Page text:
Blast from the past: A look back at Kings County's history

Wendy Elliott
Published on August 10, 2014

Children were on parade at the Methodist Camp meeting held in Berwick in this old picture. 

25 years ago…


Queen Annapolisa Jennifer Muttart, who recently entered the Miss Nova Scotia pageant, termed the event sexist. Muttart said she had the impression that the girls were just another exhibit at the Truro exhibition grounds.

The Burlington Community Club held a house tour to raise funds. The MacMullen, Descenza, MacKay, Mahar and Armstrong homes were opened for viewing.

Mary Coffill Deveau wrote a story about cycling. She spoke with John Blok, who had riden from Vancouver to this area and Montreal resident Steve Sacks, who had brought his bike along on vacation.

The Kentville Volunteer Fire Department established its own museum containing materials dating from the birth of 100-year-old fire brigade.

The Wolfville Nursing Home marked its 50th anniversary with a garden party.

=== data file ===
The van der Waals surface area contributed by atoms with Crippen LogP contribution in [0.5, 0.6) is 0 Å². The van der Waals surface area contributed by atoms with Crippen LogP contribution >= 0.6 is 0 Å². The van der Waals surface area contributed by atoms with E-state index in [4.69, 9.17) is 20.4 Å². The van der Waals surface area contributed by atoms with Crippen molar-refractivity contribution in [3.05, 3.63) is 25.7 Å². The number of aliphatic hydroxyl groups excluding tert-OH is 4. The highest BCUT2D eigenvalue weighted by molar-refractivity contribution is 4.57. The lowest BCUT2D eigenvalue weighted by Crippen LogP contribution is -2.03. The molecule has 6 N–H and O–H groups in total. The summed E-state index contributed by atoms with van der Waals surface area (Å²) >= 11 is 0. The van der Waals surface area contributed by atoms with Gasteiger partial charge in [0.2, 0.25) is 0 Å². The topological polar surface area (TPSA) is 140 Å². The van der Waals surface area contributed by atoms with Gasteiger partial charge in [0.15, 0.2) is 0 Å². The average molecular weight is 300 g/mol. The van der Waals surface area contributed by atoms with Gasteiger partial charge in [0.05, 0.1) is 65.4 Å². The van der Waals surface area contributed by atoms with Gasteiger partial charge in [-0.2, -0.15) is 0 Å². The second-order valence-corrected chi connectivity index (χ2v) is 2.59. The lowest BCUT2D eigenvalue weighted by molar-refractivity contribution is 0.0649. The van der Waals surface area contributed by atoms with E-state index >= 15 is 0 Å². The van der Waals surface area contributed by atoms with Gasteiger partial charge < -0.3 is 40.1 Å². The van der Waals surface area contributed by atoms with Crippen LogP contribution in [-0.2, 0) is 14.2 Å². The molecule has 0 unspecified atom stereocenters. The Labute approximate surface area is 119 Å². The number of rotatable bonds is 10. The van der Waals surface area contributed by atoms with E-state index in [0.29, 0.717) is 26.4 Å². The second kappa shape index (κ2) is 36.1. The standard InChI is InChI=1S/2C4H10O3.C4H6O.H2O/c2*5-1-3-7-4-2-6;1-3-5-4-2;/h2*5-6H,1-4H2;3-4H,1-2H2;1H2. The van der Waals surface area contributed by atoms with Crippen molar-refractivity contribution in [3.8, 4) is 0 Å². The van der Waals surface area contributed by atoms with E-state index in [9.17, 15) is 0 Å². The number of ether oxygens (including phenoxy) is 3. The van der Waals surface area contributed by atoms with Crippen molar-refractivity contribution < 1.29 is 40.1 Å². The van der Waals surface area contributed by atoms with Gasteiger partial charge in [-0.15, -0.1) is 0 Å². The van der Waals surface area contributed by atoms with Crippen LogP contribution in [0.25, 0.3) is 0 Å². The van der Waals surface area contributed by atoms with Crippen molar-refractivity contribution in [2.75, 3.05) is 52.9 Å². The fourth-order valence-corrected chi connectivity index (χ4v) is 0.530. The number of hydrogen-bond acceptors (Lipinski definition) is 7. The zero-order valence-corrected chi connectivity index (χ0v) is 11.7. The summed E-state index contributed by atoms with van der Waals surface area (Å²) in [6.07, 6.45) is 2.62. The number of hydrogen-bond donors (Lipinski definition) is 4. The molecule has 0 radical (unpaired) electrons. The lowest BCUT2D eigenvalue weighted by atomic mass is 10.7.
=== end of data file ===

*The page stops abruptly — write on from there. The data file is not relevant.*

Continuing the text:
50 years ago…


The first portable dial telephone office in Nova Scotia became operational in New Ross, bringing dial service to the 190 telephone customers in that community.

Acadia University hired nine new professors. Among them were John Alden, Ed Eagles and James Stokesbury. The N.S. Lands and Forests department granted Dr. Donald Dodds a one-year leave to teach at the Wolfville campus.

Kentville merchant Lloyd Robinson joined a select few who could boast of a 29 hand in cribbage. He was dealt the hand by his brother, Leslie, who was at home visiting.

‘Write Me a Murder’ was performed at Acadia University’s Convocation Hall. It closed the Acadia Summer Playhouse schedule.

Sobeys in Kentville was selling cantaloupe two for 39 cents. Farmers ice cream was 19 cents a pint on special.


75 years ago…


Serious drought conditions, with very little rain since early July, were becoming alarming throughout the western part of Nova Scotia. Pastures in the region had dried out. The raspberry crop was severely affected.

Charles Eaves, assistant in storage investigations at the Experimental Station, warned that Gravensteins and Wealthy apples should not be harvested until Sept. 4. Spot picking was recommended, but care must be taken as fruit was liable to fall off due to drought.

Kentville’s water supply was deemed free from bacterial content and could be consumed without boiling.

Hiram Thomas of Berwick was selected as Conservative standard bearer for the Digby-Annapolis-Kings constituency.

Frances Marion Patterson, daughter of Dr. and Mrs. F.W. Patterson of Wolfville, was married to M. St. J. MacPhail of the mathematics department of Acadia University.